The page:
Kenny continued: “There were other things as well. I was the only Black member of staff there and one day the same manager pulled me to the side and asked, ‘Is it racist if I call you a c**n?’. He said when he was growing up everyone around him used to say it.”
This all made for an uncomfortable work environment which caused Kenny to detach himself from his colleagues. “I just wanted to get in there, work and get out.”
And he’s not alone. Research from management consulting firm Mckinsey & Company found that toxic workplace behaviour is the biggest cause of things like employee burnout and intent to leave.
Amanda Stewart* barely lasted a year at a magazine publisher where toxic attitudes were commonplace.
“We were in a meeting with a senior colleague discussing using talent for a piece we had coming up. When I pitched a certain influencer she said, ‘But, I feel like all she is these days is fat. Like, that’s her USP. She’s just fat. Right?’. Other people kind of laughed because the boss said it, and if the boss says it you laugh,” she says.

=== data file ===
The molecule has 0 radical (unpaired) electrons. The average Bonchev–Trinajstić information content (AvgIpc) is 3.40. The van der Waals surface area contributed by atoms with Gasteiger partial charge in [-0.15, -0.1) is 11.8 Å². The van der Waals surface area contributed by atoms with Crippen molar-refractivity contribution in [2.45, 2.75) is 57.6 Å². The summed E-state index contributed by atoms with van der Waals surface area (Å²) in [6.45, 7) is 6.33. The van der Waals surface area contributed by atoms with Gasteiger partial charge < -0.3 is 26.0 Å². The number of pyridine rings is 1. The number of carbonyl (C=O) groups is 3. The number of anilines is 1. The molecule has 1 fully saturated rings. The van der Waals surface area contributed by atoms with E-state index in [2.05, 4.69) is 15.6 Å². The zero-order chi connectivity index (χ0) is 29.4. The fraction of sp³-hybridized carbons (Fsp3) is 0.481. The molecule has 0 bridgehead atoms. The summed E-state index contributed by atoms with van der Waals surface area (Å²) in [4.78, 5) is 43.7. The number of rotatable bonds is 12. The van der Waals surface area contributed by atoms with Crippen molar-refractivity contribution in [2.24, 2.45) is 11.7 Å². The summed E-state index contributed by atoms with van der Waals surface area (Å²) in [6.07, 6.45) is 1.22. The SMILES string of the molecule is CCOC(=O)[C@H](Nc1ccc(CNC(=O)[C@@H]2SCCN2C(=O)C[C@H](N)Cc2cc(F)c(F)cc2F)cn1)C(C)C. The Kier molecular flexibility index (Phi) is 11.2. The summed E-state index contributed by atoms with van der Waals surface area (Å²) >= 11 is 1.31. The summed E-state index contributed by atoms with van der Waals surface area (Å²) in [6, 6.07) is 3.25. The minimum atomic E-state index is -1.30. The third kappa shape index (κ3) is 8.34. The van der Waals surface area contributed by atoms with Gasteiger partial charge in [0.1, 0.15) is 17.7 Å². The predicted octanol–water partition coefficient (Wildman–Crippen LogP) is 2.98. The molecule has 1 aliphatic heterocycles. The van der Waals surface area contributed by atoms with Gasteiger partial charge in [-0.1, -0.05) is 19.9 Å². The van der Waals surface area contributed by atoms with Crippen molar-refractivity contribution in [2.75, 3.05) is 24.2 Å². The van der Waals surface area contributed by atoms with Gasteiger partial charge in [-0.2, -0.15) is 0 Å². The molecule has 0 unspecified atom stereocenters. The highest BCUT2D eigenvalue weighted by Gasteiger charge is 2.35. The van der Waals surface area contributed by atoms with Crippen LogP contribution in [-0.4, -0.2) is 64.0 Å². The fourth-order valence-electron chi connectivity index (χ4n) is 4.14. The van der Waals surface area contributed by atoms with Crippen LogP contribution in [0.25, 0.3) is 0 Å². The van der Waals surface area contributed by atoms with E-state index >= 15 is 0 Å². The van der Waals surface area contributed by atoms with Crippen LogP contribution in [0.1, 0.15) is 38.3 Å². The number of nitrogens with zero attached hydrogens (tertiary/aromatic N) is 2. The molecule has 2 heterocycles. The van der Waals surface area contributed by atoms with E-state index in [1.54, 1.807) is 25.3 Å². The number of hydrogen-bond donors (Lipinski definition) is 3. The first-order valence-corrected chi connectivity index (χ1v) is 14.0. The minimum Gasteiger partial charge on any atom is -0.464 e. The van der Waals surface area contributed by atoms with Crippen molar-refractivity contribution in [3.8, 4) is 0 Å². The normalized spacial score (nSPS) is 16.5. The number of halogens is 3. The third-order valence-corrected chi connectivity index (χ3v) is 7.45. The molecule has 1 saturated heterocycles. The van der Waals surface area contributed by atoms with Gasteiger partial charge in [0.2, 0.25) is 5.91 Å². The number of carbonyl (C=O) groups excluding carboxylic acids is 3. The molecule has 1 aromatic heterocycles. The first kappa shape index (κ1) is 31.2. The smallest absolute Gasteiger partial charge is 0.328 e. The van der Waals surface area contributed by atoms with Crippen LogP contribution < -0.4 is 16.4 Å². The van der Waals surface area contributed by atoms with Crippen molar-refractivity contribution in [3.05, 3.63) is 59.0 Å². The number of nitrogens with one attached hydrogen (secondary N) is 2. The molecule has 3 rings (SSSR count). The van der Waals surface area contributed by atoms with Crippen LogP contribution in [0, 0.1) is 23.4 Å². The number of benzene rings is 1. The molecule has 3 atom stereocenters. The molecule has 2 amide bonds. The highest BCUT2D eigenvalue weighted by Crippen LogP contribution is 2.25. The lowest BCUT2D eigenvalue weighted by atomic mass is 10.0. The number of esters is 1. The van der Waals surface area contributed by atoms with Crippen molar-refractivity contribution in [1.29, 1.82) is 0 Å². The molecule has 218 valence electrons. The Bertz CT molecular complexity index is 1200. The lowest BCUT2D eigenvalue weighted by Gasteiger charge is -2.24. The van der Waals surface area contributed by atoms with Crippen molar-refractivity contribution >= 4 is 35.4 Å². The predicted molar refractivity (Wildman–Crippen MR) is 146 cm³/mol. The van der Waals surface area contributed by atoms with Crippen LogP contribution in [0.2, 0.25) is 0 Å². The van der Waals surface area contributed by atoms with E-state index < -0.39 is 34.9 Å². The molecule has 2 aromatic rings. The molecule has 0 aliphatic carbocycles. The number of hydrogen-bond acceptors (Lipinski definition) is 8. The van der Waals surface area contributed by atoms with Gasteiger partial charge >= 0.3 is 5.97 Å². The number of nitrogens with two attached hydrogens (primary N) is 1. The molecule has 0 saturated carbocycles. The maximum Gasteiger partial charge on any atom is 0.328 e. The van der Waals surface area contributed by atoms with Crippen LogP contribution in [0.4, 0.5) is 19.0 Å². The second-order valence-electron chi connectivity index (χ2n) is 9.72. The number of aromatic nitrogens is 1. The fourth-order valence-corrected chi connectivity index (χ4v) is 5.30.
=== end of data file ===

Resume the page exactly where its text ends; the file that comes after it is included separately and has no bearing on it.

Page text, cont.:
“The whole vibe was off and they were just spiteful and nasty about each other. The bitchiness, eye-rolling and snarky comments about everyone in the team at any given moment were rife, but as soon as that person was in the room it was over the top niceness. I honestly couldn’t believe I had stumbled upon the real life ‘Mean Girls’!” she tells HuffPost UK. “I managed the year but towards the end of it my mental health was shot.”
It’s stories like these that beg the question: Is it actually possible for an organisation to rid itself of toxicity? As you’d expect when dealing with things as complex as culture and behavioural change, the answer isn’t a straightforward one.
“What we should recognise is that toxicity isn’t there or it’s not, it’s a continuum. So we have organisations which have very little and we have organisations or teams where it’s embedded and it’s strongly felt by everybody,” explains Dr. Evans.
“Change is certainly possible, but what we know about the organisational change literature is that change is very hard. People like to think it’s one rotten apple in a barrel, but the issue is the whole barrel is wrong. And so it requires dramatic substantive and invested change. It certainly doesn’t stop with small-scale intervention.”